We’re not making a point of criticising England’s newer bowlers. We’re just pointing out that we aren’t living in a bounteous land of champagne fountains and gold furniture. Players are being talked about as if they’re staggeringly gifted when they’re not.
The English treat one-day cricket like some mystical oddity. ‘There must be some secret behind 50-over cricket or why else are we so perennially gash at it?’ we think to ourselves.
If you conclude that the secret is all to do with reverse sweeps and slower balls, a player like Dernbach can seem like the answer to your prayers. What he does is eye-catching. A 75mph off-cutter slower ball is followed by a 65mph back-of-the-hand slower ball and then a 90mph in-swinging yorker. He’s mixing it up. He’s keeping the batsman guessing. It’s the future of cricket.
And yet is it? Dernbach is clearly a talented bowler, and we’re in favour of his playing more one-day cricket, but the notion that England’s one-day bowling attack is suddenly built around him just doesn’t stack up for us.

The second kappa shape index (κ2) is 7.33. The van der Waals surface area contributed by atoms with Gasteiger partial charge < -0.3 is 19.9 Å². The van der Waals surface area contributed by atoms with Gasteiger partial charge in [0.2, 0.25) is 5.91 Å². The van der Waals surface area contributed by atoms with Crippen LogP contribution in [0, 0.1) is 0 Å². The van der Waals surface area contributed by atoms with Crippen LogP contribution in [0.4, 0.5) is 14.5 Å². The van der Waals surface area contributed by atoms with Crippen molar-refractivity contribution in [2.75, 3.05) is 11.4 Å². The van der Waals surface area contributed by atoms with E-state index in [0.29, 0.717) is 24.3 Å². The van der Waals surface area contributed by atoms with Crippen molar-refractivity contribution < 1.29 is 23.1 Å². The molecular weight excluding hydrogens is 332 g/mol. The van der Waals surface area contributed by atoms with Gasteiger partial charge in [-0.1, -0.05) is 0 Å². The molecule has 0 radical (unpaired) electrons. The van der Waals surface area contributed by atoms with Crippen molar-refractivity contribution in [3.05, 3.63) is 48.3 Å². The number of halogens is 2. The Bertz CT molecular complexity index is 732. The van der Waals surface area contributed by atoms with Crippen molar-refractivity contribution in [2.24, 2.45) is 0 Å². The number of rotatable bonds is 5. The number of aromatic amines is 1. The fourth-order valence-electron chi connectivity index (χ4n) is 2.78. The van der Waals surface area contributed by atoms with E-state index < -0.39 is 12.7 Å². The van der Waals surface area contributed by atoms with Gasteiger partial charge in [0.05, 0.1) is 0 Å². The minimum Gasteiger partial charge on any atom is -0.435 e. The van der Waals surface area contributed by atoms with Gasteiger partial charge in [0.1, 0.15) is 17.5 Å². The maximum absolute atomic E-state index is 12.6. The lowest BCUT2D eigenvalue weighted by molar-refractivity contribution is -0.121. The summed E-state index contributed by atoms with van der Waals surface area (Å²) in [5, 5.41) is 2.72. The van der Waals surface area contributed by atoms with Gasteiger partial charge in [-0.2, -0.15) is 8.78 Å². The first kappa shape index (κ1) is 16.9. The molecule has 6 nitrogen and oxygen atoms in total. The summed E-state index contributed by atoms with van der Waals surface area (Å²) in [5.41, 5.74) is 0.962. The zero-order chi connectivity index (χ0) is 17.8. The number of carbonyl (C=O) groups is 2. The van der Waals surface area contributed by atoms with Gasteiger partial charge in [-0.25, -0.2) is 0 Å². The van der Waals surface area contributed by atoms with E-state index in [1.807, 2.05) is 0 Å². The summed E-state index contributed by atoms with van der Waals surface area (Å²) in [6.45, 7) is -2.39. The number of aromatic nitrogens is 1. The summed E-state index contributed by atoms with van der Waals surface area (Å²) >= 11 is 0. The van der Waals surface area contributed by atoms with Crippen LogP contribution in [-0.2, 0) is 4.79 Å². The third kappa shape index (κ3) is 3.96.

Various commentators and pundits were oohing and ahhing about his ‘variations’ during the one-day series against India. No-one seemed to notice that he took four wickets in as many matches and went at seven an over. Powerplays and rain reductions make that hard to properly analyse, but it ain’t earth shattering.
It seems like many focus on the eye-catching headline qualities of Dernbach and don’t evaluate the whole article. He’s talented and seems to cope okay with nervy situations, but he’s a long way from being Malcolm Marshall.